The European Union’s draft proposals for amendments to its Firearms Directive will be published tomorrow as a response to the Paris mass murders, according to watchdog group Firearms United.
UPDATE: The ban’s terms have now been published. UKSN is turning them into plain English here.
A Polish newspaper article (in Polish) reveals that a source referred to as “PAP” – evidently some kind of shooters’ association, though its exact identity is lost in translation – disclosed the proposals yesterday.
Central to the proposal is a ban on all semi-automatic rifles “similar to that used by the military”. While UK Shooting News is relying on Google Translate, translations of this concept from other reports on the same topic seem to indicate that the EU wants to go down the American route of banning firearms from civilian ownership depending on their looks.
“Which of the EU countries issued a permit for the islamic gun terrorists from Paris?”, Firearms United founder Andrzej Turczyn asked. “None of the terrorists had been able to possess a weapon with a permit. But these laws did not stop the Islamists from committing a hideous crime in Paris. For what reason, therefore, proposes the European Commission now – after the assassination in Paris – limited access to firearms for law-abiding Europeans? Others, like criminals or terrorists, do not pay attention to the law at all.”
Initially, the amendment was planned for next year, but the European Commission over the weekend analyzing the possible reactions to the Paris bombings recognized the need to accelerate the project.
It seems likely that the EU will use the Paris murders as an excuse to bring forward a long-planned ban on semi-automatic rifles. There has been no suggestion from politicians or news media that the murderers used legally acquired firearms.
Polish EU commissioner Elżbieta Bieńkowska is mentioned by name as being involved with the project. Firearms United appears to believe that Bienkowska may have revealed details of the gun ban push rather than being a driving force behind it.
The Poles are not happy with the EU’s proposals. The newspaper reports:
According to PAP, if Member States agree to the proposal of the European Commission, individuals will not be able to buy (for example) certain types of Kalashnikov (which Polish law permits). To acquire such a semi-automatic weapon that at least the premise is to serve the purpose of sports, but you have to have a permit.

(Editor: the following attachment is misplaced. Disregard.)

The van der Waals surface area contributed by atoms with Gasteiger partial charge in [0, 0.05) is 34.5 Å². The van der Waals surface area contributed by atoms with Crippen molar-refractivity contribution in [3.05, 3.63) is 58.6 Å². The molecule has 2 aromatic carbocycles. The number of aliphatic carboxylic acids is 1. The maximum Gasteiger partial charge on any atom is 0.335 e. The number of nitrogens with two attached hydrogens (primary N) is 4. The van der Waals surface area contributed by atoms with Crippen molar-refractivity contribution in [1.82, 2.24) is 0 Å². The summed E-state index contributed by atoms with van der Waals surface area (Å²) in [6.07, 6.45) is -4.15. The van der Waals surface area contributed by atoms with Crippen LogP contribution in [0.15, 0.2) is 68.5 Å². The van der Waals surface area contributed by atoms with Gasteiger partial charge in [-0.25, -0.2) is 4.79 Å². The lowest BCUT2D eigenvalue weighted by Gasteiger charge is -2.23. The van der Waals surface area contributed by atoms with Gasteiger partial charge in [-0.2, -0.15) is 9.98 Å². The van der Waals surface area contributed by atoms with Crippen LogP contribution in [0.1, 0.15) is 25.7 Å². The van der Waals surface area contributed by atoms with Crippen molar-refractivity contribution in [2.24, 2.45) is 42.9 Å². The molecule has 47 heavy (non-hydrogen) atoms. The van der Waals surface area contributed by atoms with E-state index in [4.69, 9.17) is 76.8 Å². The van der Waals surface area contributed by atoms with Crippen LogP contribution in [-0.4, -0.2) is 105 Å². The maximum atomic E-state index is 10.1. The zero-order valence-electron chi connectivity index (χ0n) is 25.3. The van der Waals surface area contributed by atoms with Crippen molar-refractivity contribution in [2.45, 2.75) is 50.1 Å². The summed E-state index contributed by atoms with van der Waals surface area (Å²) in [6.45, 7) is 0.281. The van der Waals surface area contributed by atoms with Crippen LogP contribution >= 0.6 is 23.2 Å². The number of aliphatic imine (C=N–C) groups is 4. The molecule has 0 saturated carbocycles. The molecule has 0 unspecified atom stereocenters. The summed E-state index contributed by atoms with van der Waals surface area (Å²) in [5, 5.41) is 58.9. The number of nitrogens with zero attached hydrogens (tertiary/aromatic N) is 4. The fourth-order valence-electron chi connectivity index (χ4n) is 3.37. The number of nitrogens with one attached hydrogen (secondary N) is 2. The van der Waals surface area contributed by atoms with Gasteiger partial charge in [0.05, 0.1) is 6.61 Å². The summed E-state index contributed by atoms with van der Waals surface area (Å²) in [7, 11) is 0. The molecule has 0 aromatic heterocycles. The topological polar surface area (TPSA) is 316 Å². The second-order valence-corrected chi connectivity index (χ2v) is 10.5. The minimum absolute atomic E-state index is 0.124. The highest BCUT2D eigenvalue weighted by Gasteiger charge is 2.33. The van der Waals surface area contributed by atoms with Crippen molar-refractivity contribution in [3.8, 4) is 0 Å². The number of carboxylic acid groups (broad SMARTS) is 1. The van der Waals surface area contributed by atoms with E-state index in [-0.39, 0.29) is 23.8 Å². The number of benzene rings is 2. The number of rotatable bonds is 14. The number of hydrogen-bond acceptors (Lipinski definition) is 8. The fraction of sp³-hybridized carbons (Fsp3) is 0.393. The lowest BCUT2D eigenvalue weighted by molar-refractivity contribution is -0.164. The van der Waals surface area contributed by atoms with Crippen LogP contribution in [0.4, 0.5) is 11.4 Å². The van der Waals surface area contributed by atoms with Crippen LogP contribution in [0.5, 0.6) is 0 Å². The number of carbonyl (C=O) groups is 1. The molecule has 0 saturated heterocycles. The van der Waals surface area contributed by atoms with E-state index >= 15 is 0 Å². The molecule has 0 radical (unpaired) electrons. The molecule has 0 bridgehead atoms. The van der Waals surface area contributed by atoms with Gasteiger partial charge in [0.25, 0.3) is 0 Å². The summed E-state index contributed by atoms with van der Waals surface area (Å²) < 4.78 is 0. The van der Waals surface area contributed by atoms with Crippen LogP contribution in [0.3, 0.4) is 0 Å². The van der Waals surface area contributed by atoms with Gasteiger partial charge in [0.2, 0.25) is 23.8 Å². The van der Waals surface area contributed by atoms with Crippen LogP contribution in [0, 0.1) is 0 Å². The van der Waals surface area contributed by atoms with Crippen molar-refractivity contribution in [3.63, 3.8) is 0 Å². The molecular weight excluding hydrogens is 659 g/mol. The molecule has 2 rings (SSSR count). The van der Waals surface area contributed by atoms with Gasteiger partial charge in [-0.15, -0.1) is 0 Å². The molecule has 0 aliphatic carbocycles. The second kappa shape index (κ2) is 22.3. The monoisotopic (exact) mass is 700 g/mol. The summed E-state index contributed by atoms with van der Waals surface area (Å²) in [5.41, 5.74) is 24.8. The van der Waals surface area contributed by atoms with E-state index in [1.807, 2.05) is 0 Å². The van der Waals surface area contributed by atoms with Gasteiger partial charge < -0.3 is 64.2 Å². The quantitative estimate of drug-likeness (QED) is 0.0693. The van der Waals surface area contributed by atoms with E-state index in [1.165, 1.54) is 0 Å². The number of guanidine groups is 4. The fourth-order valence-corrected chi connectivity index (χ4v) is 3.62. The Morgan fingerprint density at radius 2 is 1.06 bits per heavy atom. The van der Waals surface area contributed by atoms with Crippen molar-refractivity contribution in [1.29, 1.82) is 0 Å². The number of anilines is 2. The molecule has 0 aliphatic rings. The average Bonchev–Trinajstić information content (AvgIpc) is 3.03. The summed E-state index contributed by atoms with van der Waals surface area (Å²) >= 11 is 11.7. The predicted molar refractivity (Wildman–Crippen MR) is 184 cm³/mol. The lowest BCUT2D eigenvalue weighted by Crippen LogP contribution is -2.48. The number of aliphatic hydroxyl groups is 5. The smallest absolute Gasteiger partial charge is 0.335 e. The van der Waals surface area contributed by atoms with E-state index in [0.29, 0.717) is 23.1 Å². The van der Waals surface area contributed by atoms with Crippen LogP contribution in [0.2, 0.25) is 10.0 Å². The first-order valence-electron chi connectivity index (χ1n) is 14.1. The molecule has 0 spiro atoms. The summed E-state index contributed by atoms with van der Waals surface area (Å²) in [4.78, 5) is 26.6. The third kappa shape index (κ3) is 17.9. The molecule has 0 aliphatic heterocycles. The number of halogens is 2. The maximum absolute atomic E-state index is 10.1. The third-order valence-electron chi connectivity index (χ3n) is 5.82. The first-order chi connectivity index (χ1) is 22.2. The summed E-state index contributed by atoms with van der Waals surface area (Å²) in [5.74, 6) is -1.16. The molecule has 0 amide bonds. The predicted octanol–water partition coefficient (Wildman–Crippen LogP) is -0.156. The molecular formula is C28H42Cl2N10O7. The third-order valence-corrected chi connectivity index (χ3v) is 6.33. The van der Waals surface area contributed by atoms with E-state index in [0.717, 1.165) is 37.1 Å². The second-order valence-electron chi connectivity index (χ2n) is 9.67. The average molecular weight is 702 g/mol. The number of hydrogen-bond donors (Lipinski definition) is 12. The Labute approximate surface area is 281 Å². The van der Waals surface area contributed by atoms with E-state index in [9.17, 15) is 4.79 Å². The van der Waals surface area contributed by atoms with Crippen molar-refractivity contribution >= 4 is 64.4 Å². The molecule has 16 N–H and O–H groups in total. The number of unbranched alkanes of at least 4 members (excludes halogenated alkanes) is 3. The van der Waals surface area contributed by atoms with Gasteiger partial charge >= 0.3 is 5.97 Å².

The EU also wants to outlaw internet sales of firearms, which has serious implications for modern business’ ability to trade effectively:
The Commission has also propose tighter control of buying weapons and ammunition in order to eliminate the possibility of trading them through the internet. He also wants to across the EU are the same rules for marking weapons so that it could effectively “follow”, even if you change the owner.
“National registers of weapons would be combined in order to create a pan-European database”, continued the report, which stated that all refusals of grants of firearms certificates would be added to this database. Legitimate collectors will also be targeted by the EU, with increased restrictions on their ability to pursue their hobby.
The EU’s proposals first came to light when the Finnish government announced it would oppose the semi-auto ban proposals. Finland’s population has long had a healthy relationship with firearms in the sporting and defence contexts, with domestic competitions used as a means to encourage reservists to maintain a high standard of marksmanship.
Last week Britain’s NABIS, a police agency which sees itself as a crusader against firearms ownership, hosted a conference of EU law enforcement agencies in Birmingham. Many of the EU’s current proposals have the reek of the British nanny state about them, while NABIS has previously ordered politicians to ignore Parliamentary questions about its activities. Now is the time for rigorous democratic oversight of this agency to ensure its employees’ personal views are not seen by the rest of the world as official UK policy.
Home Secretary Theresa May openly called for the EU to adopt UK-style firearms laws yesterday, in the Daily Express newspaper. May, who once branded her own Conservatives “the nasty party”, clearly has no idea that British firearms laws permit ownership of .22″ semi-automatics and straight-pull conversions of Kalashnikovs.
Read also UKSN’s full take on May’s comments.